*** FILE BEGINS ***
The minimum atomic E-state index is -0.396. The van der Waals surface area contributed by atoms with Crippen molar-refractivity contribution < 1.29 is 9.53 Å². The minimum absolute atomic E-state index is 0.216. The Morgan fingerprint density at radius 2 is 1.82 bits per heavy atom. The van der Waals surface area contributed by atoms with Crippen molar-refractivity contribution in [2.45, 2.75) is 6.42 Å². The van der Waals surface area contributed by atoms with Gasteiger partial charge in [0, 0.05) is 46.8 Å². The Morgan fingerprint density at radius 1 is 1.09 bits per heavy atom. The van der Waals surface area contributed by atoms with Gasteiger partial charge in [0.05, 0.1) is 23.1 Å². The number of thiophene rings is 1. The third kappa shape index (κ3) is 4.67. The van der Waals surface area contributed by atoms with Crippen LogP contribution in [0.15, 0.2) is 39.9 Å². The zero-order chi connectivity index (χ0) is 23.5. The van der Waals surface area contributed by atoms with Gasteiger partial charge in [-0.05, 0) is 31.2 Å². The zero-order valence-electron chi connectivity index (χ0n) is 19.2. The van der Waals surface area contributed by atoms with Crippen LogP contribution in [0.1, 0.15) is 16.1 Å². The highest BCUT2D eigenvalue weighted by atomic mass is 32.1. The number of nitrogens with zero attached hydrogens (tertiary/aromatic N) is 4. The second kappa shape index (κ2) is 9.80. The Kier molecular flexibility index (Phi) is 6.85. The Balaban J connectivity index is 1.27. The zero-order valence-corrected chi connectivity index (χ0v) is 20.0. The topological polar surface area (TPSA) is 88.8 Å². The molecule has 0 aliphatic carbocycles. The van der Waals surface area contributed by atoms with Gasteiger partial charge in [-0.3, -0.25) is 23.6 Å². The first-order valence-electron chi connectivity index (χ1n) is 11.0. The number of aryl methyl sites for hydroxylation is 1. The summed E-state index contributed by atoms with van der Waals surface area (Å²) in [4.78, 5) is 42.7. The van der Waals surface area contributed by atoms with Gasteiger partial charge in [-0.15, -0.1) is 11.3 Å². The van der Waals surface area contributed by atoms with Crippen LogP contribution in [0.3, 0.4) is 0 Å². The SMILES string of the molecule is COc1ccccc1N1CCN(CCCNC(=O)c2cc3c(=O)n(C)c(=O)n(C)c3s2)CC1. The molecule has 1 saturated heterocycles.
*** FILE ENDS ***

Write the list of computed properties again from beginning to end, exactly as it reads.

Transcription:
The minimum atomic E-state index is -0.396. The van der Waals surface area contributed by atoms with Crippen molar-refractivity contribution < 1.29 is 9.53 Å². The minimum absolute atomic E-state index is 0.216. The Morgan fingerprint density at radius 2 is 1.82 bits per heavy atom. The van der Waals surface area contributed by atoms with Crippen molar-refractivity contribution in [2.45, 2.75) is 6.42 Å². The van der Waals surface area contributed by atoms with Gasteiger partial charge in [0, 0.05) is 46.8 Å². The Morgan fingerprint density at radius 1 is 1.09 bits per heavy atom. The van der Waals surface area contributed by atoms with Gasteiger partial charge in [0.05, 0.1) is 23.1 Å². The number of thiophene rings is 1. The third kappa shape index (κ3) is 4.67. The van der Waals surface area contributed by atoms with Crippen LogP contribution in [0.15, 0.2) is 39.9 Å². The zero-order chi connectivity index (χ0) is 23.5. The van der Waals surface area contributed by atoms with Gasteiger partial charge in [-0.05, 0) is 31.2 Å². The zero-order valence-electron chi connectivity index (χ0n) is 19.2. The van der Waals surface area contributed by atoms with Crippen LogP contribution in [0.1, 0.15) is 16.1 Å². The highest BCUT2D eigenvalue weighted by atomic mass is 32.1. The number of nitrogens with zero attached hydrogens (tertiary/aromatic N) is 4. The second kappa shape index (κ2) is 9.80. The Kier molecular flexibility index (Phi) is 6.85. The Balaban J connectivity index is 1.27. The zero-order valence-corrected chi connectivity index (χ0v) is 20.0. The topological polar surface area (TPSA) is 88.8 Å². The molecule has 0 aliphatic carbocycles. The van der Waals surface area contributed by atoms with Gasteiger partial charge in [-0.3, -0.25) is 23.6 Å². The first-order valence-electron chi connectivity index (χ1n) is 11.0. The number of aryl methyl sites for hydroxylation is 1. The summed E-state index contributed by atoms with van der Waals surface area (Å²) in [4.78, 5) is 42.7. The van der Waals surface area contributed by atoms with Gasteiger partial charge in [-0.15, -0.1) is 11.3 Å². The van der Waals surface area contributed by atoms with Crippen LogP contribution in [0.3, 0.4) is 0 Å². The SMILES string of the molecule is COc1ccccc1N1CCN(CCCNC(=O)c2cc3c(=O)n(C)c(=O)n(C)c3s2)CC1. The molecule has 1 saturated heterocycles.